I think one of the most under-utilized techniques I use is roasting garlic. I feel like I should preface that statement with the fact that I love garlic. I would put garlic in my cereal…if I ate cereal. But seriously, I love it in its’ many different forms. And while there are more gourmet-type garlics out there, I’m really only concerned with plain ole white garlic that you find in the standard grocer’s produce section.
Garlic is pretty amazing stuff. And to the regular home-cook, it might be hard to classify garlic. Is it a fruit? A vegetable? A root? Well, I’m no botanist, but I do know that garlic is not a fruit. Nor is it a root, like a potato. It is in fact a vegetable, but it really doesn’t act like one. Garlic has an identity crisis, but instead of therapy, we need to embrace this fact, and just enjoy the garlicky goodness.
I buy only two of the few garlic options at the store: raw and granulated. I do not mess with the pre-minced garlic packed in juice, nor do I bother with the garlic that the cloves are left intact and floating in a mystery juice. I find that both raw garlic and granulated garlic (or garlic powder) have their own separate uses. There aren’t too many applications where using one is more imperative than the other, but I do have my own set of “rules.” Mainly, if I’m putting in at least a minor amount of effort in what I am cooking, I will use the real stuff. If I am making something simple, or reheating something that needs more garlic, I will simply use the powder. Case in point: If I am making homemade spaghetti sauce, I will use real garlic in the sauce. If I am reheating left-over pizza, I will use garlic powder to add an additional punch to my pizza.
However great the above two types of garlic are, my favorite use for garlic hands down is roasted. Simply put, garlic that has been roasted is magical. Whereas raw garlic is intense and pungent, roasted garlic is sweet and tender. So sweet and tender that roasted garlic is served in some restaurants as an appetizer with nothing more than some sour cream. Truth be told, whenever I make roasted garlic, I always end up eating a few cloves on the side. One time, I made this roasted garlic butter, and to call it “divine” would be an insult. It was like instant garlic bread, and the garlic is subtle but prevalent, and so mouth-watering. So it would not make any sense right now for me not to share with you at least how to properly roast garlic, so let’s do it.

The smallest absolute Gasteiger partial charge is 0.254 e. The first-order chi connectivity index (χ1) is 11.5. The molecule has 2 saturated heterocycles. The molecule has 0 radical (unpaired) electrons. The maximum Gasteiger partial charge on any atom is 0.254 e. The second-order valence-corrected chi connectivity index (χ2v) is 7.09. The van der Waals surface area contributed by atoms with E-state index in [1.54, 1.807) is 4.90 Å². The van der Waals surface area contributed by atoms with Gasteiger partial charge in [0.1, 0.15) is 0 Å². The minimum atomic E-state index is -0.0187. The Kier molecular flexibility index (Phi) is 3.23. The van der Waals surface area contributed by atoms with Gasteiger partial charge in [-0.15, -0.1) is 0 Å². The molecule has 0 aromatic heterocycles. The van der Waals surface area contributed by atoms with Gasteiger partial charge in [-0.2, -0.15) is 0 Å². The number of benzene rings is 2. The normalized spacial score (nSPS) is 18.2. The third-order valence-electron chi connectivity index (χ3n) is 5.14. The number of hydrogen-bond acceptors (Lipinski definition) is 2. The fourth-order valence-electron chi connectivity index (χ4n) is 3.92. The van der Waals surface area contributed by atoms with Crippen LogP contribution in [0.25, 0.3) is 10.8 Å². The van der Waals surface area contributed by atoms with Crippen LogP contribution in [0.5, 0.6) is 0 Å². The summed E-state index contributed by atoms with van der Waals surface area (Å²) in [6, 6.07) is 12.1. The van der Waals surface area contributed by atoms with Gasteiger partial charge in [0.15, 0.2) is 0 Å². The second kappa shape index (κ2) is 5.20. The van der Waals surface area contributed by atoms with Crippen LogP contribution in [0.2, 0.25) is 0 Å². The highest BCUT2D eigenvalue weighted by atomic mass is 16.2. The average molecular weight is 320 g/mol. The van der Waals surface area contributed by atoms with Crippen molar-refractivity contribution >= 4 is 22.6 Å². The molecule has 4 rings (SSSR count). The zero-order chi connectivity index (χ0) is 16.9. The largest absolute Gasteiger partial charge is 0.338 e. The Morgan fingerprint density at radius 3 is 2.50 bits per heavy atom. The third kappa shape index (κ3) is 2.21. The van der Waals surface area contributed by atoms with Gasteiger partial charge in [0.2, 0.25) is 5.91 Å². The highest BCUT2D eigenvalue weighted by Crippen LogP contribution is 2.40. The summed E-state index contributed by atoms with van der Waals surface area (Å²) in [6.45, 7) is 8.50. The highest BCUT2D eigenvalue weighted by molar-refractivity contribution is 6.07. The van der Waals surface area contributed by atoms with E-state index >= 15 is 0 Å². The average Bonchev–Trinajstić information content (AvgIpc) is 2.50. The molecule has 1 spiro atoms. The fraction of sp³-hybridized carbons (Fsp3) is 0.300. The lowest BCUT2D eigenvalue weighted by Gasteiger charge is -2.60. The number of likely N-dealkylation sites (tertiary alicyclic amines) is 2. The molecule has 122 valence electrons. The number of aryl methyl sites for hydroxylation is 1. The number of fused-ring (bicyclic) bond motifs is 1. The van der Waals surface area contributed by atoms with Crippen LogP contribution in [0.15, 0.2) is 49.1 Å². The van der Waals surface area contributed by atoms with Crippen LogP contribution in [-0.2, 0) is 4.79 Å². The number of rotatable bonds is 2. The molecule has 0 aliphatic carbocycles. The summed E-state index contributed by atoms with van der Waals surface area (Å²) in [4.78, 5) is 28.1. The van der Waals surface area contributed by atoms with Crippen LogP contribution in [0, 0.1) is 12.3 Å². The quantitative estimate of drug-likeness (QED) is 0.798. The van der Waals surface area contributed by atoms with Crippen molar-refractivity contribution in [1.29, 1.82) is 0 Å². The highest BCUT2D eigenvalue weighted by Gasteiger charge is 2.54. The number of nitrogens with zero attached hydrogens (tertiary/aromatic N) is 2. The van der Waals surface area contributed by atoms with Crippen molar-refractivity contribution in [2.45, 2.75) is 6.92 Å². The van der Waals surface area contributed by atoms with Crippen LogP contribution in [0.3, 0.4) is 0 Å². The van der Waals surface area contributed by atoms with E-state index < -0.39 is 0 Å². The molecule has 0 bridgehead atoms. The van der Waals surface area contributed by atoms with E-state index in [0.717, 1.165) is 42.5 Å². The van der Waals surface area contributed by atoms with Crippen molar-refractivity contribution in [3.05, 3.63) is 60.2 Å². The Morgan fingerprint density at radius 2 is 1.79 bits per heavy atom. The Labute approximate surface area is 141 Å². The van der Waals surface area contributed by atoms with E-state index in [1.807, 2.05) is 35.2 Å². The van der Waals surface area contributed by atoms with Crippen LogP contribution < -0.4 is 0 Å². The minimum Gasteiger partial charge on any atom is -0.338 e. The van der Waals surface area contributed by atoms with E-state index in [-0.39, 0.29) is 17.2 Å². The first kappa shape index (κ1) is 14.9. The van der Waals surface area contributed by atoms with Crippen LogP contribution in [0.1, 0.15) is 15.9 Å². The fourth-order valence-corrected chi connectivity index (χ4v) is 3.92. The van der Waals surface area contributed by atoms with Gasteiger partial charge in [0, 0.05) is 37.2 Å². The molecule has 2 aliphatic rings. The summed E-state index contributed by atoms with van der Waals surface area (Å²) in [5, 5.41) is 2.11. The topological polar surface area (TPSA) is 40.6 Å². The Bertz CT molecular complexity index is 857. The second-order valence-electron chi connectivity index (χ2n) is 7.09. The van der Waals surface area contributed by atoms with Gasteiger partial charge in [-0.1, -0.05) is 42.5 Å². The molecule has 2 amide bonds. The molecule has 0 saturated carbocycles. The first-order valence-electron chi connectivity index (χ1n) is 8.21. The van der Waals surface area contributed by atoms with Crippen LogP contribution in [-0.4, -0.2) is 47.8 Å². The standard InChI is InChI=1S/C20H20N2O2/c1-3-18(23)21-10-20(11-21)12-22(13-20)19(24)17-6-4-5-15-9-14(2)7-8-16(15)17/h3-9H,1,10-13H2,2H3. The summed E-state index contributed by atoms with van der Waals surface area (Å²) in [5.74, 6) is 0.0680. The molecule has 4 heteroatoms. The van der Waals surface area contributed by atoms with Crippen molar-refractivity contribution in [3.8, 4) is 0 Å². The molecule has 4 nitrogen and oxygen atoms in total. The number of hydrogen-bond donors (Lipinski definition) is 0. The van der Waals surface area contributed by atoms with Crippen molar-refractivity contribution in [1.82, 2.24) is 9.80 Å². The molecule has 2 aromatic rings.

Things you’ll need:
Heads of Garlic
Extra Virgin Olive Oil
- Obviously, you’ll want to get your garlic ready first. You’ll want to roast more garlic than you think you might need. Because it mellows out so much, you’ll end up using a lot more to achieve a prominent flavor.
- Pre-heat your oven to 350º. You could go as high as 375º, but I wouldn’t go any higher than that.
- While it’s heating, prep your garlic. Remove as much of the outer paper as you can without ripping any of the cloves out. Once this has been achieved, you’ll want to chop off the top bit of the garlic, exposing the interiors of the individual cloves. Yes, you’ll lose some garlic in the process, which is another reason I told you to make more than you think you need.
- After the heads have been prepped, make each head its’ own aluminum foil pouch where it will sit in the center of this pouch and have minimal contact with the aluminum. It may take you a little bit to perfect the folds/crimping, and it’s difficult to explain perfectly how to do it. Just play around with it, it will be fine.
- So after each head is resting comfortably in their pouch, before sealing it up nice and neat, drizzle some of that olive oil on top of each head, and then salt with the Kosher; I’d say about a heavy pinch per garlic. As a side note, if you do not have extra virgin olive oil, you can use plain olive oil. I would not recommend straying too far from that equation.
- By the time all your pouches are made and sealed, your oven should be ready to go. Depending on your pouches, it might be easier to put them on a cookie sheet first, and then into the oven. Roast for about 45 minutes. After 45 minutes, take one pouch out and open it. Examine the garlic. It should have a delectable smell, and should have a golden brown color to it. If you see lots of dark brown or blackness, you may have ruined the batch, but 45 minutes is generally a low-ball figure for me, so that’s why we check it. If you think it needs more time, give it more time, but ultimately, you are looking for something like this:
When the heads are cool enough to handle, grab from the bottom, position it upside-down over an empty bowl, and squeeze the cache into it. Inspect the payload for miscellaneous bits of paper and other inedibles, and then repeat with the other heads.
There. You have now perfectly roasted garlic. What should you do with it? How dare you ask such an absurd hypothetical question! Stick a fork in it and consume! Dump it into some mashed potatoes! Use it as a pizza topping! The possibilities are literally endless.Love your life, stay positive, and play with your food